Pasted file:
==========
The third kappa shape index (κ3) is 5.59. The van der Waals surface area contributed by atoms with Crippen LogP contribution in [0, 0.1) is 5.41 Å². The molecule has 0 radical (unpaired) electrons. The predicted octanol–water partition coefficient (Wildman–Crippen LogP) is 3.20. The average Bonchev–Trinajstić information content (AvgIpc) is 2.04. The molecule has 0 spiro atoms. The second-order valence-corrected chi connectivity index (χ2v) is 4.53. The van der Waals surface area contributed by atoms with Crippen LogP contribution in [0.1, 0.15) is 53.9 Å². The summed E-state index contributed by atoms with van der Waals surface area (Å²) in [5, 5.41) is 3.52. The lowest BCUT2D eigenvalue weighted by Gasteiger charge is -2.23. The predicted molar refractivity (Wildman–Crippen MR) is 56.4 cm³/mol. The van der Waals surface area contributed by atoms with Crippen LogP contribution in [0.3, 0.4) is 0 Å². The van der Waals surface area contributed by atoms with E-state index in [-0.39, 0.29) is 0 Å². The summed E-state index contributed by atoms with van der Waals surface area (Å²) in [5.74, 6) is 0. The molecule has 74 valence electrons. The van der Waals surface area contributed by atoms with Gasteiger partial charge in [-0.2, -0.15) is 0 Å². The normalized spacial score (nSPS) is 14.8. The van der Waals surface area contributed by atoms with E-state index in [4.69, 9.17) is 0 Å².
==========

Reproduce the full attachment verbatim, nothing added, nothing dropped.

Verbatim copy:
The third kappa shape index (κ3) is 5.59. The van der Waals surface area contributed by atoms with Crippen LogP contribution in [0, 0.1) is 5.41 Å². The molecule has 0 radical (unpaired) electrons. The predicted octanol–water partition coefficient (Wildman–Crippen LogP) is 3.20. The average Bonchev–Trinajstić information content (AvgIpc) is 2.04. The molecule has 0 spiro atoms. The second-order valence-corrected chi connectivity index (χ2v) is 4.53. The van der Waals surface area contributed by atoms with Crippen LogP contribution in [0.1, 0.15) is 53.9 Å². The summed E-state index contributed by atoms with van der Waals surface area (Å²) in [5, 5.41) is 3.52. The lowest BCUT2D eigenvalue weighted by Gasteiger charge is -2.23. The predicted molar refractivity (Wildman–Crippen MR) is 56.4 cm³/mol. The van der Waals surface area contributed by atoms with Crippen LogP contribution in [0.3, 0.4) is 0 Å². The van der Waals surface area contributed by atoms with E-state index in [-0.39, 0.29) is 0 Å². The summed E-state index contributed by atoms with van der Waals surface area (Å²) in [5.74, 6) is 0. The molecule has 74 valence electrons. The van der Waals surface area contributed by atoms with Gasteiger partial charge in [-0.2, -0.15) is 0 Å². The normalized spacial score (nSPS) is 14.8. The van der Waals surface area contributed by atoms with E-state index in [4.69, 9.17) is 0 Å².